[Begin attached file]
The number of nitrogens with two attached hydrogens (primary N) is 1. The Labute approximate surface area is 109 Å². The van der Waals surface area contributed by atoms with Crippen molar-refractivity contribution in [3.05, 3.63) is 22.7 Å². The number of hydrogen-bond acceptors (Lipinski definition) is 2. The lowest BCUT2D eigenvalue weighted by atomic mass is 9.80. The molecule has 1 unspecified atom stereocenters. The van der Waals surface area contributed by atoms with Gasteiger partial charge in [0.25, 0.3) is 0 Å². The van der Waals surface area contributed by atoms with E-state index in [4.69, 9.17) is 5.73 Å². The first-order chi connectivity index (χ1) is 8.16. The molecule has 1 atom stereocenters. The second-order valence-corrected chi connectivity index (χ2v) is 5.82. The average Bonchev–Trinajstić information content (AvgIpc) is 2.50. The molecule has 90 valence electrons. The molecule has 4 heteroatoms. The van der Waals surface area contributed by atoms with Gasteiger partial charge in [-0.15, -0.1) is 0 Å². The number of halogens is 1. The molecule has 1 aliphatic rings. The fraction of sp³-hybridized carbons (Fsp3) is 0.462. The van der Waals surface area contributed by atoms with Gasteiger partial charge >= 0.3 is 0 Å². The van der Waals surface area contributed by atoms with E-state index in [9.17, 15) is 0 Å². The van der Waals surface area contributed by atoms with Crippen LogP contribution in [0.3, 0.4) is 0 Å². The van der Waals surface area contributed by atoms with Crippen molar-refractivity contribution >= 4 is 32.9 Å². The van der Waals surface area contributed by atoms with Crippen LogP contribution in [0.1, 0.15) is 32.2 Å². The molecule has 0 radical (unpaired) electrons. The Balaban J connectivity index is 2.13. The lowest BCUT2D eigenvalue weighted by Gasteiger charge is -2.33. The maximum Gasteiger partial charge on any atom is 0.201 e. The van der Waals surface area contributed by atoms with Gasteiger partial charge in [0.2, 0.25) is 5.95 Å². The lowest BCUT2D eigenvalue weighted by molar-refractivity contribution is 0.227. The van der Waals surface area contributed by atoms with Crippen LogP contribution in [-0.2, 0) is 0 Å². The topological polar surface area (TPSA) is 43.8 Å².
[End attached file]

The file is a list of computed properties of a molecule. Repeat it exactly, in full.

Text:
The number of nitrogens with two attached hydrogens (primary N) is 1. The Labute approximate surface area is 109 Å². The van der Waals surface area contributed by atoms with Crippen molar-refractivity contribution in [3.05, 3.63) is 22.7 Å². The number of hydrogen-bond acceptors (Lipinski definition) is 2. The lowest BCUT2D eigenvalue weighted by atomic mass is 9.80. The molecule has 1 unspecified atom stereocenters. The van der Waals surface area contributed by atoms with Gasteiger partial charge in [0.25, 0.3) is 0 Å². The van der Waals surface area contributed by atoms with E-state index in [4.69, 9.17) is 5.73 Å². The first-order chi connectivity index (χ1) is 8.16. The molecule has 1 atom stereocenters. The second-order valence-corrected chi connectivity index (χ2v) is 5.82. The average Bonchev–Trinajstić information content (AvgIpc) is 2.50. The molecule has 90 valence electrons. The molecule has 4 heteroatoms. The van der Waals surface area contributed by atoms with Gasteiger partial charge in [-0.15, -0.1) is 0 Å². The number of halogens is 1. The molecule has 1 aliphatic rings. The fraction of sp³-hybridized carbons (Fsp3) is 0.462. The van der Waals surface area contributed by atoms with Gasteiger partial charge >= 0.3 is 0 Å². The van der Waals surface area contributed by atoms with E-state index in [9.17, 15) is 0 Å². The van der Waals surface area contributed by atoms with Crippen LogP contribution in [0.3, 0.4) is 0 Å². The van der Waals surface area contributed by atoms with Crippen molar-refractivity contribution >= 4 is 32.9 Å². The van der Waals surface area contributed by atoms with Crippen LogP contribution in [0.1, 0.15) is 32.2 Å². The molecule has 0 radical (unpaired) electrons. The Balaban J connectivity index is 2.13. The lowest BCUT2D eigenvalue weighted by Gasteiger charge is -2.33. The maximum Gasteiger partial charge on any atom is 0.201 e. The van der Waals surface area contributed by atoms with Gasteiger partial charge in [0.2, 0.25) is 5.95 Å². The lowest BCUT2D eigenvalue weighted by molar-refractivity contribution is 0.227. The van der Waals surface area contributed by atoms with Crippen LogP contribution in [-0.2, 0) is 0 Å². The topological polar surface area (TPSA) is 43.8 Å².